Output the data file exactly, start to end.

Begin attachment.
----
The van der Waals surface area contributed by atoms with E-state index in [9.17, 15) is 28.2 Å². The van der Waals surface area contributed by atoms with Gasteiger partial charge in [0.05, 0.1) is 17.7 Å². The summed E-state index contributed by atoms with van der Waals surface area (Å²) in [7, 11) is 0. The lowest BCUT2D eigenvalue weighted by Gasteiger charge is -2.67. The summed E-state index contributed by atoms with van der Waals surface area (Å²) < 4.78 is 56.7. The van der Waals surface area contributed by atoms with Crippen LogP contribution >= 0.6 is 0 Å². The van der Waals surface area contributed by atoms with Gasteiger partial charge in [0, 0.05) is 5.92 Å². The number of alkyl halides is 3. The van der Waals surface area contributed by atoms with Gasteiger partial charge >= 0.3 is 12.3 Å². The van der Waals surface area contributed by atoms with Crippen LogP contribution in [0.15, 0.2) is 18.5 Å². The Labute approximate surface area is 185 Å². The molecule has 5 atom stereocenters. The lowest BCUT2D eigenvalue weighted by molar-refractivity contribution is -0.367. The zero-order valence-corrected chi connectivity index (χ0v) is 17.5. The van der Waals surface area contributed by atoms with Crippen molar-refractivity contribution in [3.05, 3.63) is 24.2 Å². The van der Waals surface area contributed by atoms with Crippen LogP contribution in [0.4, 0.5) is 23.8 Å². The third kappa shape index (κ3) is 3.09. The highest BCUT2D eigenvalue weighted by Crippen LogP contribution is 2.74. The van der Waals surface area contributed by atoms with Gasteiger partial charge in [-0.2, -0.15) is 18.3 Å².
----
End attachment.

The van der Waals surface area contributed by atoms with E-state index in [9.17, 15) is 28.2 Å². The van der Waals surface area contributed by atoms with Gasteiger partial charge in [0.05, 0.1) is 17.7 Å². The summed E-state index contributed by atoms with van der Waals surface area (Å²) in [7, 11) is 0. The lowest BCUT2D eigenvalue weighted by Gasteiger charge is -2.67. The summed E-state index contributed by atoms with van der Waals surface area (Å²) < 4.78 is 56.7. The van der Waals surface area contributed by atoms with Crippen LogP contribution >= 0.6 is 0 Å². The van der Waals surface area contributed by atoms with Gasteiger partial charge in [0, 0.05) is 5.92 Å². The number of alkyl halides is 3. The van der Waals surface area contributed by atoms with Gasteiger partial charge >= 0.3 is 12.3 Å². The van der Waals surface area contributed by atoms with Crippen LogP contribution in [0.15, 0.2) is 18.5 Å². The Labute approximate surface area is 185 Å². The molecule has 5 atom stereocenters. The lowest BCUT2D eigenvalue weighted by molar-refractivity contribution is -0.367. The zero-order valence-corrected chi connectivity index (χ0v) is 17.5. The van der Waals surface area contributed by atoms with Crippen molar-refractivity contribution in [3.05, 3.63) is 24.2 Å². The van der Waals surface area contributed by atoms with Crippen LogP contribution in [0.4, 0.5) is 23.8 Å². The third kappa shape index (κ3) is 3.09. The highest BCUT2D eigenvalue weighted by Crippen LogP contribution is 2.74. The van der Waals surface area contributed by atoms with Gasteiger partial charge in [-0.2, -0.15) is 18.3 Å².